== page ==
The following exercises – which are done with Band In A Box – work on something similar.  But this time we are going to play the example above with a Band In A Box track and use a feature of Band In A Box that allows us to mute a number of beats.  This tutorial follows on directly from the tutorial in April’s free monthly ezine.

(BIAB) Variant 5 – One Bar Missing

I got the idea for this series of variants from a book for drummers called It’s About Time by Fred Dinkins.  In Dinkins’s book, drummers get a click track that they have to play along to.  And gradually that click track evolves and more and more beats are left out.  And the idea is that the drummer develops his own internal sense of time so that when the click track drops away he can provide the missing beats.

We’ve already been doing this with the suggested variants above – where we’re providing the missing beats between beats 2 and 4.  Or if we’ve dropped the 4, we’re supplying the missing beats between Beat 2 in each bar.  And so on.

You may have found that if you’ve tried Variant 3 or 4 that this was a substantial step up in terms of supplying missing beats.  So we’re going to work on a way to train yourself to build up to that.

Again, we’re going to use the example that we started the lesson with.  Whatever example you use, the main criteria to bear in mind are that you’re familiar with the example and that you’ve practiced it numerous times to extend that familiarity before you start trying these exercises.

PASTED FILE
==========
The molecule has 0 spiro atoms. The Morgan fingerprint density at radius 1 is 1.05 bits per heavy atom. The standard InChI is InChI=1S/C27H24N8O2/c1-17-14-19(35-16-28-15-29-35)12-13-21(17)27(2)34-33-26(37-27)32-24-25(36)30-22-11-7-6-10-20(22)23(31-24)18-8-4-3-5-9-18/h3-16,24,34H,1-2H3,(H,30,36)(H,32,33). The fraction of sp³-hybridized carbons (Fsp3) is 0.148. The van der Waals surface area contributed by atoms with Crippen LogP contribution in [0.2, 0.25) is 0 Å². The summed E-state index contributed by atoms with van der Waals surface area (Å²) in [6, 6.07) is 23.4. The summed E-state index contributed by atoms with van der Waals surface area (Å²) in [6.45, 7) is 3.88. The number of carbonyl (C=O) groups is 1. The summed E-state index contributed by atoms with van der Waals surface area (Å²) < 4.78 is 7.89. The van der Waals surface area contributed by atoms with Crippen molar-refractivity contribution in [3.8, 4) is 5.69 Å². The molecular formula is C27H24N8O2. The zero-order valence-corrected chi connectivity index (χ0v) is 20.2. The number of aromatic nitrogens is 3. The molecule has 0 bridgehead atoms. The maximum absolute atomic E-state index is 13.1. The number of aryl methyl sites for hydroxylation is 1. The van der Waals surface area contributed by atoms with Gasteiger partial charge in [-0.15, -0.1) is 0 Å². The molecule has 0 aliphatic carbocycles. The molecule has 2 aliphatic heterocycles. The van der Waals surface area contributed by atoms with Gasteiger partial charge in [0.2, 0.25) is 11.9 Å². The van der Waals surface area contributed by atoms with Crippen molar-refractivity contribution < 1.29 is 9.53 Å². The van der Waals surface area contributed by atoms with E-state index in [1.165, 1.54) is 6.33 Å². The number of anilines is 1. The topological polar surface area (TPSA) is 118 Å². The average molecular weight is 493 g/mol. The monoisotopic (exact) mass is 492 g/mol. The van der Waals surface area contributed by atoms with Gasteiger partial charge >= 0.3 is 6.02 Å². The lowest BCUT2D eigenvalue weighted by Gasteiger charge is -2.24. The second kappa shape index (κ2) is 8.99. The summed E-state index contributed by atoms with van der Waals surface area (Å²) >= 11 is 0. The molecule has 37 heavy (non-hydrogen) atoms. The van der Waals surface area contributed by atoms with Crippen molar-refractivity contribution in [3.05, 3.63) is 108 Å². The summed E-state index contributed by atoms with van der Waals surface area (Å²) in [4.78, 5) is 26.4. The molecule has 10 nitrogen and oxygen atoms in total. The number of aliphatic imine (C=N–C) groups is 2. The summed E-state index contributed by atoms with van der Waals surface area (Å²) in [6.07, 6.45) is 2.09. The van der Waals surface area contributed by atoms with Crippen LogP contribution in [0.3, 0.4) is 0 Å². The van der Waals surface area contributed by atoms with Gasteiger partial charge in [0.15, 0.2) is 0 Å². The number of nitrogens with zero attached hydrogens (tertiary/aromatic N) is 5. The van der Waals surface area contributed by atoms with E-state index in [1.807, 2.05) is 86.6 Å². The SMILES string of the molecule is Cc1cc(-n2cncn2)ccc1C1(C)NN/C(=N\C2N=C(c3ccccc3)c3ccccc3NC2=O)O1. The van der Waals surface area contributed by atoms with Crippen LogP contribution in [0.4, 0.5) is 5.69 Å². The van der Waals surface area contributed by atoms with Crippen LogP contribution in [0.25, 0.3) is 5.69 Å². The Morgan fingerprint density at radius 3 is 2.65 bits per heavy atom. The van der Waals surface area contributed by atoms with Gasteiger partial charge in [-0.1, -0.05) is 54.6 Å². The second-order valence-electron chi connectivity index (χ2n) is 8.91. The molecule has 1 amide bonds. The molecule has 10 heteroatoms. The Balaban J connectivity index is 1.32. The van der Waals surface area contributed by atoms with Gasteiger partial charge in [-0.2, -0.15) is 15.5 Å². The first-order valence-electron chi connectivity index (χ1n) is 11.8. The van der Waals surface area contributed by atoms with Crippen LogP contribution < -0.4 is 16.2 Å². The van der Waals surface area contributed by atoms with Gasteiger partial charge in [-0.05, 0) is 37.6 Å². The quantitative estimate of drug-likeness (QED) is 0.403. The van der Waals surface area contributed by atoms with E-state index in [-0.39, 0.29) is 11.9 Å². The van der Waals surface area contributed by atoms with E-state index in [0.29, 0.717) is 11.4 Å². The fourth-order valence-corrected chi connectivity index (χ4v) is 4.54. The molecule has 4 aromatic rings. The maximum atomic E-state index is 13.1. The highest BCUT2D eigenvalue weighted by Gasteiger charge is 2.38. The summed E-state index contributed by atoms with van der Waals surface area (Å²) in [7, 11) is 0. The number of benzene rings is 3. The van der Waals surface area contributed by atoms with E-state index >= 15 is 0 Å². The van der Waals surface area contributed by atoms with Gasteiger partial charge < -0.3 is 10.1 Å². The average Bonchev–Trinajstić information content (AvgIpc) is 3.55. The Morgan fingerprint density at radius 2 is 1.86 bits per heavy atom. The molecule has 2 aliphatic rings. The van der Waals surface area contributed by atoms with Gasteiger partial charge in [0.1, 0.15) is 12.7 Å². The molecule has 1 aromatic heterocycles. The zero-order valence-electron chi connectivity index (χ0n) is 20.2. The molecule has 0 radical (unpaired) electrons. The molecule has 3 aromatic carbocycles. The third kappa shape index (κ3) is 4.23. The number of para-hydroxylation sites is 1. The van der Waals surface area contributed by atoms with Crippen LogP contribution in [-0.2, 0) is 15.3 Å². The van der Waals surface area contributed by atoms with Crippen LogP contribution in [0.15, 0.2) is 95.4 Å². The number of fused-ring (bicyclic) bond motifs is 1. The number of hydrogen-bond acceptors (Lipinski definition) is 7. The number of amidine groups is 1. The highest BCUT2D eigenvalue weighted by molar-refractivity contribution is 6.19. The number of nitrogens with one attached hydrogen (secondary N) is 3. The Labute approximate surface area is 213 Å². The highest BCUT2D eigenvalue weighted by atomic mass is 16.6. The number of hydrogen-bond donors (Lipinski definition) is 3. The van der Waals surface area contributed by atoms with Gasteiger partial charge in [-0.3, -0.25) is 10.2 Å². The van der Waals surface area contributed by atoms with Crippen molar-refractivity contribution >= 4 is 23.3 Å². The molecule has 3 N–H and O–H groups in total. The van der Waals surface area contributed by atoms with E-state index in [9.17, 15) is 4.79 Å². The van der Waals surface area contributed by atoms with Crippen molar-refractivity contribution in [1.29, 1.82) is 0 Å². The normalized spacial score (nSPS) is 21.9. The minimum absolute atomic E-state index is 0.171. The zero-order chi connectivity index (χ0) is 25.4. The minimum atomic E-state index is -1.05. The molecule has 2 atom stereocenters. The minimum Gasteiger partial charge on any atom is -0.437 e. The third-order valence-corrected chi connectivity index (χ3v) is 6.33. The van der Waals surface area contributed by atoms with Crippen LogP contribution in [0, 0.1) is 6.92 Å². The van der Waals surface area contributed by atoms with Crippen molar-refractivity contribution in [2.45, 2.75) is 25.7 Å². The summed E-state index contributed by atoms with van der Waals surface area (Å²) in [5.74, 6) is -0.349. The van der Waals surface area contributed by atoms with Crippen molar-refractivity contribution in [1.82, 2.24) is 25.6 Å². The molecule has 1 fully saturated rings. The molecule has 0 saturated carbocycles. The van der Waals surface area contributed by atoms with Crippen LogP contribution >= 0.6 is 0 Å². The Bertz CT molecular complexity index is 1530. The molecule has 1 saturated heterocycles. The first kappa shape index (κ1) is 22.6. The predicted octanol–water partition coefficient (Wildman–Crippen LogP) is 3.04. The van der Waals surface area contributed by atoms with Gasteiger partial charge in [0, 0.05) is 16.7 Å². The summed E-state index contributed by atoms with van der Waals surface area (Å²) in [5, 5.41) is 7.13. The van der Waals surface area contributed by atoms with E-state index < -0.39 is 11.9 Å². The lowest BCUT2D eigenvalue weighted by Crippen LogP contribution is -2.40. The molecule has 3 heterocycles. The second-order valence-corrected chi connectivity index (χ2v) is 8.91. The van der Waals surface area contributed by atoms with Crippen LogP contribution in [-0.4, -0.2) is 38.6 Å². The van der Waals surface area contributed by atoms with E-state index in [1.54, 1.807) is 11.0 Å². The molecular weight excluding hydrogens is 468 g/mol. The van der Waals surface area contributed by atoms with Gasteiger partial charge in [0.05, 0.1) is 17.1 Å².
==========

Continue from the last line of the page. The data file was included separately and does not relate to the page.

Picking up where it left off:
Now when you enter chords into Band in A Box there’s a facility to make your chord either a stab or a hold.  (A ‘stab’ is literally a shot where indicated.  And a hold is a sustained chord or note.)  We’re going to use the ‘Stab’ option – by typing ‘..’ after the chord we’re instructing Band In A Box to play a stab – and it won’t start playing again until a new chord is programmed.

So here’s what it looks like in Band In A Box:

Varient 5

Now when I click the play button Band In A Box will generate a track to play along to and give me a count off.  Then it will play as normal until it gets to Bar 8 – where the ‘Gm7..’ chord is marked in red.  When it gets to Bar 8 it will play a ‘stab’ on Beat 1 – and then it won’t play anything again until the 8 bar form loops back to Bar 1.  (I’ve made the number of repeats on this 8 bar section to be 2).

So my job is to play along with the recording and play through this stab on Bar 8 beat 1 – and then repeat the 8 bar section and I’m aiming to ensure that I’m totally in sync with the track when the track comes back in on Beat 1 of the second play through.

So I’m responsible for counting beats 2, 3 and 4 of Bar 8 and then landing back in on the ‘1’ of the Cm7 bar.  Here’s what that playalong looks like: